In the asphalt industry, there are a number of different materials, tools, and techniques to pave roads, lots, and driveways. Just like any other project or work, half of it is knowing and having the right tool for the job. One such tool in our toolbelt is the process of chip seal paving. Let’s talk about it, shall we?
Chip Seal Paving
Chip seal (sometimes called chipseal ((no space))) is a pavement surface treatment that combines one or more layer(s) of asphalt and fine aggregate material. Where standard asphalt will use a mix of different size aggregate, chip seal uses one standard, small size. Oil and pea gravel are placed down separately and then compacted together using a roller. It has been used for over 100 years in paving roads and parking lots.
How Chip Seal is Installed
First, oil is heated by a distributor truck and then applied to the base. Then, using a spreader box, the crew lays down the pea gravel. Once the oil is completely covered with gravel, a roller is used to compact the pea gravel into the hot oil. Bing, bang, boom – it is that easy!
Where and Why Chip Seal is Used
Here in the US, chip seal paving is usually done in more rural areas, where the roads have less traffic wearing it down. But it can also be installed anywhere someone wants a simple, sturdy option for a hard surface for traffic. It is water-resistant, and the rough surface also makes for a more skid-resistant surface for driving in wet conditions.
It is also used wherever anyone wants a lower cost asphalt option. Chip seal typically costs less than the same square footage of traditional asphalt. It also won’t need seal coating every few years like traditional asphalt.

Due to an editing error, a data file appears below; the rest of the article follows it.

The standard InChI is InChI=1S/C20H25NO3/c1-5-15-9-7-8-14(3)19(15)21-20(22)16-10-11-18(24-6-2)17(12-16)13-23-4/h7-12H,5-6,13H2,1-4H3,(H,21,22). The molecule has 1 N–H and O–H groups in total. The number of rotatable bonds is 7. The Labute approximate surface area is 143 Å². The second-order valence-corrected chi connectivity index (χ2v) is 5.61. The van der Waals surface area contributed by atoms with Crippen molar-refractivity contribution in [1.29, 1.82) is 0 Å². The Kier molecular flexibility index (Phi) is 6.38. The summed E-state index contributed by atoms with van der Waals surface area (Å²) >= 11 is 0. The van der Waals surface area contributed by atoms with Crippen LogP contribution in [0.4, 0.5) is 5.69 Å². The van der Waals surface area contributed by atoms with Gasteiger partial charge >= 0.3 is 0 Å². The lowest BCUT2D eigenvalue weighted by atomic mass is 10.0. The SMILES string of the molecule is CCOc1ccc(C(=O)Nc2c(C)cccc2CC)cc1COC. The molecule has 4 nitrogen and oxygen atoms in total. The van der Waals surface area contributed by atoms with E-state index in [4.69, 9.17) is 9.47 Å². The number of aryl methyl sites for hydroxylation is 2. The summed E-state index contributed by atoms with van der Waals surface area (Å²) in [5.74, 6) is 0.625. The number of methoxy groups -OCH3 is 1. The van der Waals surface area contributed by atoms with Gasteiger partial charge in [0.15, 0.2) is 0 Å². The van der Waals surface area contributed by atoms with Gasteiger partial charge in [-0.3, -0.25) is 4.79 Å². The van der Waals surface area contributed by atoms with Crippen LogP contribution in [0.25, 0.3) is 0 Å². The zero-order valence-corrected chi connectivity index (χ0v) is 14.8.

Chip Seal Considerations
So it’s cheaper and doesn’t need seal coating, what’s the catch you ask? Well, it isn’t all sunshine and rainbows with chip sealing. Just like anything else, there are pros and cons to using it. For one, the chip seal typically lasts between 5-8 years depending on the slope and number of layers used. That’s still a great lifespan but isn’t as long as other options. Chipseal also has a rougher surface than most asphalt, generating more roadway noise.
The other con to be aware of is the potential for damage if installed improperly. Loose crushed stone can often be left behind, either due to an overuse of stone or an under application of oil. This is avoidable and at Sunrise Asphalt we do the job right, applying the proper mix of oil and gravel as well as making sure any remainder is cleared away. If not handled, loose gravel can cause problems like cracked windshields or chipped paint when vehicles pass over.
Interested in trying out chip seal for your asphalt surfaces? Have chip seal already and are looking to upgrade? Whatever the job, Sunrise Asphalt has the tools, techniques, and experience to get it done right. Give us a call today or fill out our form and get a free estimate and Sunrise Asphalt will be ready to meet your needs in no time.